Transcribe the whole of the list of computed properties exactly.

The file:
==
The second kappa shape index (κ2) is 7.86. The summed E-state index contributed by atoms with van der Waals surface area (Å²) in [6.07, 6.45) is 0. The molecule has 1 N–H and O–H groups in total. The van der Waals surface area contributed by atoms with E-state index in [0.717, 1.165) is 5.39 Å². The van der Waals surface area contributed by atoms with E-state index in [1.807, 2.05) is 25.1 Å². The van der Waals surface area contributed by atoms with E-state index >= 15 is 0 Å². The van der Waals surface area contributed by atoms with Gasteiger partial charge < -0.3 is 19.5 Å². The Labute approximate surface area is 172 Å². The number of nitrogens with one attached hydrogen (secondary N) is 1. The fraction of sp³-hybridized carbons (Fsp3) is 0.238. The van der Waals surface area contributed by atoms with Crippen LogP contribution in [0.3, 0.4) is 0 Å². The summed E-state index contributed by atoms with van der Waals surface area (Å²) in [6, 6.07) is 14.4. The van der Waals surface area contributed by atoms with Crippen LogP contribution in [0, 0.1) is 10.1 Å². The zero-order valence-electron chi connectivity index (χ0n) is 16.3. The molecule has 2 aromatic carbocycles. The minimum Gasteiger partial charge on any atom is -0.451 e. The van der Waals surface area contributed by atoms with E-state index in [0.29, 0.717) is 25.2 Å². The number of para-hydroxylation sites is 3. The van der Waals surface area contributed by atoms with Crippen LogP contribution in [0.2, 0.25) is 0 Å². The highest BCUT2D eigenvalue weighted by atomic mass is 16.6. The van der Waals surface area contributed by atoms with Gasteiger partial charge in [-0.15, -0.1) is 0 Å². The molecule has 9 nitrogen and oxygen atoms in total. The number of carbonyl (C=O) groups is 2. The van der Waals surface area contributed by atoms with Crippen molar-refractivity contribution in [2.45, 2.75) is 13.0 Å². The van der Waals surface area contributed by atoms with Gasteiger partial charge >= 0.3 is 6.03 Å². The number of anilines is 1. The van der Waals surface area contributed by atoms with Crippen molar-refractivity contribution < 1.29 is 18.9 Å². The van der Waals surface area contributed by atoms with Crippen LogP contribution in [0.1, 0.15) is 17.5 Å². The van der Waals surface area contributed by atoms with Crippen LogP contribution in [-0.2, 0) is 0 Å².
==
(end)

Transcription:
The second kappa shape index (κ2) is 7.86. The summed E-state index contributed by atoms with van der Waals surface area (Å²) in [6.07, 6.45) is 0. The molecule has 1 N–H and O–H groups in total. The van der Waals surface area contributed by atoms with E-state index in [0.717, 1.165) is 5.39 Å². The van der Waals surface area contributed by atoms with E-state index in [1.807, 2.05) is 25.1 Å². The van der Waals surface area contributed by atoms with E-state index >= 15 is 0 Å². The van der Waals surface area contributed by atoms with Gasteiger partial charge < -0.3 is 19.5 Å². The Labute approximate surface area is 172 Å². The number of nitrogens with one attached hydrogen (secondary N) is 1. The fraction of sp³-hybridized carbons (Fsp3) is 0.238. The van der Waals surface area contributed by atoms with Crippen LogP contribution in [0.3, 0.4) is 0 Å². The summed E-state index contributed by atoms with van der Waals surface area (Å²) in [6, 6.07) is 14.4. The van der Waals surface area contributed by atoms with Crippen LogP contribution in [0, 0.1) is 10.1 Å². The zero-order valence-electron chi connectivity index (χ0n) is 16.3. The molecule has 2 aromatic carbocycles. The minimum Gasteiger partial charge on any atom is -0.451 e. The van der Waals surface area contributed by atoms with E-state index in [0.29, 0.717) is 25.2 Å². The number of para-hydroxylation sites is 3. The van der Waals surface area contributed by atoms with Crippen LogP contribution in [0.2, 0.25) is 0 Å². The highest BCUT2D eigenvalue weighted by atomic mass is 16.6. The van der Waals surface area contributed by atoms with Gasteiger partial charge in [-0.15, -0.1) is 0 Å². The molecule has 9 nitrogen and oxygen atoms in total. The number of carbonyl (C=O) groups is 2. The van der Waals surface area contributed by atoms with Crippen molar-refractivity contribution in [2.45, 2.75) is 13.0 Å². The van der Waals surface area contributed by atoms with Gasteiger partial charge >= 0.3 is 6.03 Å². The number of anilines is 1. The van der Waals surface area contributed by atoms with Crippen molar-refractivity contribution < 1.29 is 18.9 Å². The van der Waals surface area contributed by atoms with Crippen LogP contribution in [0.1, 0.15) is 17.5 Å². The van der Waals surface area contributed by atoms with Crippen LogP contribution in [-0.2, 0) is 0 Å².